In these circumstances, the decision of the Sindh government is welcome that religious madrassas will be registered as educational institutions and their registration will be done by the education department. This seems to be a positive development which we welcome and would like to draw the attention of the concerned departments and agencies to another confusion which is appearing under the heading of registration or affiliation.
It is understandable as far as registration and its monitoring and performance of necessary matters of religious madrassas are concerned, but the issue of creating an environment of affiliation under the title of registration is a matter of independent educational role of religious madrassas and their separate identity. It would be anti-discrimination, which would be difficult for the religious community to accept. Therefore, in the case of religious schools, where it is being acknowledged that they are educational institutions, it is also important to acknowledge that they are private educational institutions and have their own separate identity and separate system, which is to be respected as their educational Character and historical continuity are indispensable.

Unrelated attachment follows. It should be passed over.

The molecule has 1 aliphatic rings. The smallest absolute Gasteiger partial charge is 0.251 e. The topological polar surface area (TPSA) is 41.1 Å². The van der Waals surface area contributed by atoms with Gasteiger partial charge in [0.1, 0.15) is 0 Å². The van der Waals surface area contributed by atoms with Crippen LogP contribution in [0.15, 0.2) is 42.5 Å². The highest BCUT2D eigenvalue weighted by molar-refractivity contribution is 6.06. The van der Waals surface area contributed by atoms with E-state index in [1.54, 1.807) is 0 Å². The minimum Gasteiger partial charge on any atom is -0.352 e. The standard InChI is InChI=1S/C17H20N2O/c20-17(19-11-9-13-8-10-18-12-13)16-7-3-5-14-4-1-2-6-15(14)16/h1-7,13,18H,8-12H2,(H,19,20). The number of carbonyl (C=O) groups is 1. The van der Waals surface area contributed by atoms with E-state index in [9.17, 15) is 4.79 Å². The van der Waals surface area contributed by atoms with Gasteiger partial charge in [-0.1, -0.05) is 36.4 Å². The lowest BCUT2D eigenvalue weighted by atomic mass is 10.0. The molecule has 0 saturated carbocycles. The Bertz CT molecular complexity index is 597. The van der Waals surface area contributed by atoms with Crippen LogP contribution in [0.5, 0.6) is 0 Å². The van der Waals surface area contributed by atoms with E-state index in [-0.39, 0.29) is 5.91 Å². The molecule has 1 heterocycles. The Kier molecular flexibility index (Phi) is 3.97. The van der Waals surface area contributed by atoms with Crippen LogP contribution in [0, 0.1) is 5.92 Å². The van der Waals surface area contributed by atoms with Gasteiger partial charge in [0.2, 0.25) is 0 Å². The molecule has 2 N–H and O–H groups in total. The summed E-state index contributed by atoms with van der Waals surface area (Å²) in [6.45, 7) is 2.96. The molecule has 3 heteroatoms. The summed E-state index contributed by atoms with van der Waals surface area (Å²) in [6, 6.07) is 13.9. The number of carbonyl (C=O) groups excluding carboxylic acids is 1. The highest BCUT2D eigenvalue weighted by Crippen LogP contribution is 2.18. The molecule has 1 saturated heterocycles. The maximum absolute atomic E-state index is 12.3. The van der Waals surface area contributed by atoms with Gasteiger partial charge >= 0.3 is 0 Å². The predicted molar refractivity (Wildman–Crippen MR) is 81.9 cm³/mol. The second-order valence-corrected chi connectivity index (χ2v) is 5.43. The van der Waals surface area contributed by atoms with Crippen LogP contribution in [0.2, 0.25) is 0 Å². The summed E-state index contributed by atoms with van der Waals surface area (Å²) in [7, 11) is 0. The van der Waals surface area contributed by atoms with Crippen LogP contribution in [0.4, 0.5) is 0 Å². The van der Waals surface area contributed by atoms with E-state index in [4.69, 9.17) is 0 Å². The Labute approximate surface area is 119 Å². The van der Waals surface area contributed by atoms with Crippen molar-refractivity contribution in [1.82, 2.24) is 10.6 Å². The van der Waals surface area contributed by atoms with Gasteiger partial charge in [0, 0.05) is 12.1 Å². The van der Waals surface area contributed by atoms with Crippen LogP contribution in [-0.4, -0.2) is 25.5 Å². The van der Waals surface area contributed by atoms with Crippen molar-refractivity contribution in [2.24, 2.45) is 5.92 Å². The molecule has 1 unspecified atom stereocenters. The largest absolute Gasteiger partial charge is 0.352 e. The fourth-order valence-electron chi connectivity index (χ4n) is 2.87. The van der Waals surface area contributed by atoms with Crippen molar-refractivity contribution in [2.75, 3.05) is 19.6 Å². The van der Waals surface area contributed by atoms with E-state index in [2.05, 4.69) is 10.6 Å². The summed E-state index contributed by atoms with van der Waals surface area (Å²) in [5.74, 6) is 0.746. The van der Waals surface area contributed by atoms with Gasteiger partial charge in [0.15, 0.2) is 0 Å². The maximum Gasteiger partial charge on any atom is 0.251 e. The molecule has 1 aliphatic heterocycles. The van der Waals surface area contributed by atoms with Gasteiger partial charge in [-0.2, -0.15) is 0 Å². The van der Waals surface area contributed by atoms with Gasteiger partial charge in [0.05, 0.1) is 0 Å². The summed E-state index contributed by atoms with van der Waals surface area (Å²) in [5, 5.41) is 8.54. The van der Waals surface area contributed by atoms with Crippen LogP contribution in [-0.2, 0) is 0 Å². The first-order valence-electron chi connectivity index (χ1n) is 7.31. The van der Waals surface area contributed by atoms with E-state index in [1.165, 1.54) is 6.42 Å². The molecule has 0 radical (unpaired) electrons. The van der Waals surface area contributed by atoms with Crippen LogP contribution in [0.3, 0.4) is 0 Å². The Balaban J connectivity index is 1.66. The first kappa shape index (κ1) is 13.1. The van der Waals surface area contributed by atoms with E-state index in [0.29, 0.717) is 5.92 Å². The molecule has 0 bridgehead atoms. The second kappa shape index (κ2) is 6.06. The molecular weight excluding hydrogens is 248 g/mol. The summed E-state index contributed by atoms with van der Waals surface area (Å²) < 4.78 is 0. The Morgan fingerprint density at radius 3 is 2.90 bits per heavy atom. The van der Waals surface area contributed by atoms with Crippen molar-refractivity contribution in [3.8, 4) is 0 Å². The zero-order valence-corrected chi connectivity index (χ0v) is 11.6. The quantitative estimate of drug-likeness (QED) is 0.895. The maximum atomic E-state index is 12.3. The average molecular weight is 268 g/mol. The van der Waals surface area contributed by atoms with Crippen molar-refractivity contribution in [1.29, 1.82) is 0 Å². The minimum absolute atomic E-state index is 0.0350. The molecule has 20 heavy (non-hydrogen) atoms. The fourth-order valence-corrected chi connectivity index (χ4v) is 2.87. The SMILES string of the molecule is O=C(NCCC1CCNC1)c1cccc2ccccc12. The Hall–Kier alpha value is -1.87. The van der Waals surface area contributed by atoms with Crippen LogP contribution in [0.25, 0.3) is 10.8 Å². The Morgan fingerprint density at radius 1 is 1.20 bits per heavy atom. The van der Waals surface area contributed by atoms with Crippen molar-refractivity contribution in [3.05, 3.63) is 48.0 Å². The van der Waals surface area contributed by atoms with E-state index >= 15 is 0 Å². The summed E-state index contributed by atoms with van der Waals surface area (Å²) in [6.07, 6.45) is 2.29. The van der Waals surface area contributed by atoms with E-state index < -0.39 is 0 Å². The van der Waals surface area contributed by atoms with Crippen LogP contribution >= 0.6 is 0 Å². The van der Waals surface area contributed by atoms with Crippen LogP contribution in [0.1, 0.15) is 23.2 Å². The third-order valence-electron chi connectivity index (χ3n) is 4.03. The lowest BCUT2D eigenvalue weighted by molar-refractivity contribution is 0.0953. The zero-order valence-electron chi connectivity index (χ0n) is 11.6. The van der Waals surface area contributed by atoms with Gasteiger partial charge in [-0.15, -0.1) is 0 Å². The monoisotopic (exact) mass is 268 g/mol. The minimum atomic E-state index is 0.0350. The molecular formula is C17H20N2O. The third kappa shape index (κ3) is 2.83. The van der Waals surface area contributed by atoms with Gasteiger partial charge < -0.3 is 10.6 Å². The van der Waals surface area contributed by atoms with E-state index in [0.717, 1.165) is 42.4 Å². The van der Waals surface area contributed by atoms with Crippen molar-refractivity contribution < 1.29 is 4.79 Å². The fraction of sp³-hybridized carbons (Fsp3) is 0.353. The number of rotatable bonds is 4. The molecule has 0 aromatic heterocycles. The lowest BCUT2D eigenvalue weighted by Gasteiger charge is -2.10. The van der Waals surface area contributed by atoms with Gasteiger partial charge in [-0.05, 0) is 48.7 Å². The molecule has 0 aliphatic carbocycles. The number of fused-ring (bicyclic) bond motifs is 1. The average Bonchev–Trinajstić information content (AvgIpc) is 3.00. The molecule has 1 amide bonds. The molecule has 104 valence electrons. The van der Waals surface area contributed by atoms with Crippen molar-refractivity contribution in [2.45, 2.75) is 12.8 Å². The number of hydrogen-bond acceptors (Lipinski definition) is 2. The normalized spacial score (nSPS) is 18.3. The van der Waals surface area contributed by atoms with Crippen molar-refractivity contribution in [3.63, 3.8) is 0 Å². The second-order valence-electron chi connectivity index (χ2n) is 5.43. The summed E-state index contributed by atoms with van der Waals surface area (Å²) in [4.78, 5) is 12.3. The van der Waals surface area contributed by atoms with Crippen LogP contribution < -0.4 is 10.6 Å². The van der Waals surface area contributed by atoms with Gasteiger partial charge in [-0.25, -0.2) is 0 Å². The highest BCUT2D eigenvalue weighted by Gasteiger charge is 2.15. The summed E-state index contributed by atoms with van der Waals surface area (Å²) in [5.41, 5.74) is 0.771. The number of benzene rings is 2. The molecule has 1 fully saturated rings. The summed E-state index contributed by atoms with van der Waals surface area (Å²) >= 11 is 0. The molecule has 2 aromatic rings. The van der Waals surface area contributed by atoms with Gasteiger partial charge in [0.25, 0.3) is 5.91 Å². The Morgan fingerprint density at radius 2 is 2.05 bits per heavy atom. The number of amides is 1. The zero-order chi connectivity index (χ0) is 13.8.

We hope that these matters will be settled amicably between the federations of religious schools and the education department as soon as possible and that religious educational institutions will be able to continue their religious and educational role with confidence.